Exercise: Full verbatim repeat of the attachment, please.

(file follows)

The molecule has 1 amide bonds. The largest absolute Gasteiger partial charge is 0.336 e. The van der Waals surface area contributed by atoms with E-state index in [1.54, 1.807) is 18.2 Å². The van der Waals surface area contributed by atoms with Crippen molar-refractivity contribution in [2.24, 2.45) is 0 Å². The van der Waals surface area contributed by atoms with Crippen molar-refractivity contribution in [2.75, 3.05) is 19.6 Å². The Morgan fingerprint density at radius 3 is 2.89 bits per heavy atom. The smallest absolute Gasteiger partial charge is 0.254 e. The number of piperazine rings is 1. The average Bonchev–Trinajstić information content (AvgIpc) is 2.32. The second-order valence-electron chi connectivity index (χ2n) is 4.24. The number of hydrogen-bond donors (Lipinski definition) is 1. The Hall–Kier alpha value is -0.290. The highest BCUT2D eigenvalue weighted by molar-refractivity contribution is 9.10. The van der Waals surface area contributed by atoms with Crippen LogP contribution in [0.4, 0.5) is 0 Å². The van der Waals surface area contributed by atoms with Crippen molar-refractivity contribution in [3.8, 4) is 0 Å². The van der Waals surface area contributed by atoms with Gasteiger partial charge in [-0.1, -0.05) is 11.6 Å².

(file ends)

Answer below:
The molecule has 1 amide bonds. The largest absolute Gasteiger partial charge is 0.336 e. The van der Waals surface area contributed by atoms with E-state index in [1.54, 1.807) is 18.2 Å². The van der Waals surface area contributed by atoms with Crippen molar-refractivity contribution in [2.24, 2.45) is 0 Å². The van der Waals surface area contributed by atoms with Crippen molar-refractivity contribution in [2.75, 3.05) is 19.6 Å². The Morgan fingerprint density at radius 3 is 2.89 bits per heavy atom. The smallest absolute Gasteiger partial charge is 0.254 e. The number of piperazine rings is 1. The average Bonchev–Trinajstić information content (AvgIpc) is 2.32. The second-order valence-electron chi connectivity index (χ2n) is 4.24. The number of hydrogen-bond donors (Lipinski definition) is 1. The Hall–Kier alpha value is -0.290. The highest BCUT2D eigenvalue weighted by molar-refractivity contribution is 9.10. The van der Waals surface area contributed by atoms with Crippen LogP contribution in [0.4, 0.5) is 0 Å². The van der Waals surface area contributed by atoms with Crippen molar-refractivity contribution in [3.8, 4) is 0 Å². The van der Waals surface area contributed by atoms with Gasteiger partial charge in [-0.1, -0.05) is 11.6 Å².